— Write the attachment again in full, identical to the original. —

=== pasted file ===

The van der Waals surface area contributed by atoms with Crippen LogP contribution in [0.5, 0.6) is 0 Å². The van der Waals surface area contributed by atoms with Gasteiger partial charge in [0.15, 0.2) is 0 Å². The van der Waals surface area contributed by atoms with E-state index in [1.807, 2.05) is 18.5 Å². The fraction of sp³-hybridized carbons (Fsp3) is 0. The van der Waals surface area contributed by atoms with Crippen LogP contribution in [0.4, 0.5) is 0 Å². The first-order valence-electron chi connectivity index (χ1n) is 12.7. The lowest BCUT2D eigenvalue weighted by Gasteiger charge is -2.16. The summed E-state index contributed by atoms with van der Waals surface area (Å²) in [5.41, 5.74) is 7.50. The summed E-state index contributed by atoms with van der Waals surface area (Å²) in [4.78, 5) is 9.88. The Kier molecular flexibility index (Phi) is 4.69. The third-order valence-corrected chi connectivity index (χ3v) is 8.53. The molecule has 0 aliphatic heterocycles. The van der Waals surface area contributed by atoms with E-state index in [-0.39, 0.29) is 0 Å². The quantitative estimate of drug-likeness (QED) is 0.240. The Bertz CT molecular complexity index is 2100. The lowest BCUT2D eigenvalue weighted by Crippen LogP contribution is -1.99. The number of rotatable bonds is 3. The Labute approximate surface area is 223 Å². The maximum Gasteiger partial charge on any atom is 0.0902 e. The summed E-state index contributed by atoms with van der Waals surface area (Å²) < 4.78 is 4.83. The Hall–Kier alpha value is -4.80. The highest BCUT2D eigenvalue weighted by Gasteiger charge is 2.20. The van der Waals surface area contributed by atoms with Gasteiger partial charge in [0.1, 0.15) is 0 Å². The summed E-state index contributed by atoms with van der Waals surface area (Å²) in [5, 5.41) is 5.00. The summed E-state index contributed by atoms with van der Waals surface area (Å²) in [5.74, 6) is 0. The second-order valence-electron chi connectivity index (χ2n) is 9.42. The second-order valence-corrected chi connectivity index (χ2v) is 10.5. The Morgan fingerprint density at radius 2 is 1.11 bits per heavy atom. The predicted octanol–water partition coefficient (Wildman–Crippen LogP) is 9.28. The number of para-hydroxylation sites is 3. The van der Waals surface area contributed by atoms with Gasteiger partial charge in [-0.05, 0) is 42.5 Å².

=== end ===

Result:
The van der Waals surface area contributed by atoms with Crippen LogP contribution in [0.5, 0.6) is 0 Å². The van der Waals surface area contributed by atoms with Gasteiger partial charge in [0.15, 0.2) is 0 Å². The van der Waals surface area contributed by atoms with E-state index in [1.807, 2.05) is 18.5 Å². The fraction of sp³-hybridized carbons (Fsp3) is 0. The van der Waals surface area contributed by atoms with Crippen LogP contribution in [0.4, 0.5) is 0 Å². The first-order valence-electron chi connectivity index (χ1n) is 12.7. The lowest BCUT2D eigenvalue weighted by Gasteiger charge is -2.16. The summed E-state index contributed by atoms with van der Waals surface area (Å²) in [5.41, 5.74) is 7.50. The summed E-state index contributed by atoms with van der Waals surface area (Å²) in [4.78, 5) is 9.88. The Kier molecular flexibility index (Phi) is 4.69. The third-order valence-corrected chi connectivity index (χ3v) is 8.53. The molecule has 0 aliphatic heterocycles. The van der Waals surface area contributed by atoms with E-state index in [-0.39, 0.29) is 0 Å². The quantitative estimate of drug-likeness (QED) is 0.240. The Bertz CT molecular complexity index is 2100. The lowest BCUT2D eigenvalue weighted by Crippen LogP contribution is -1.99. The number of rotatable bonds is 3. The Labute approximate surface area is 223 Å². The maximum Gasteiger partial charge on any atom is 0.0902 e. The summed E-state index contributed by atoms with van der Waals surface area (Å²) < 4.78 is 4.83. The Hall–Kier alpha value is -4.80. The highest BCUT2D eigenvalue weighted by Gasteiger charge is 2.20. The van der Waals surface area contributed by atoms with Gasteiger partial charge in [0.1, 0.15) is 0 Å². The summed E-state index contributed by atoms with van der Waals surface area (Å²) in [5, 5.41) is 5.00. The summed E-state index contributed by atoms with van der Waals surface area (Å²) in [5.74, 6) is 0. The second-order valence-electron chi connectivity index (χ2n) is 9.42. The second-order valence-corrected chi connectivity index (χ2v) is 10.5. The Morgan fingerprint density at radius 2 is 1.11 bits per heavy atom. The predicted octanol–water partition coefficient (Wildman–Crippen LogP) is 9.28. The number of para-hydroxylation sites is 3. The van der Waals surface area contributed by atoms with Gasteiger partial charge in [-0.05, 0) is 42.5 Å².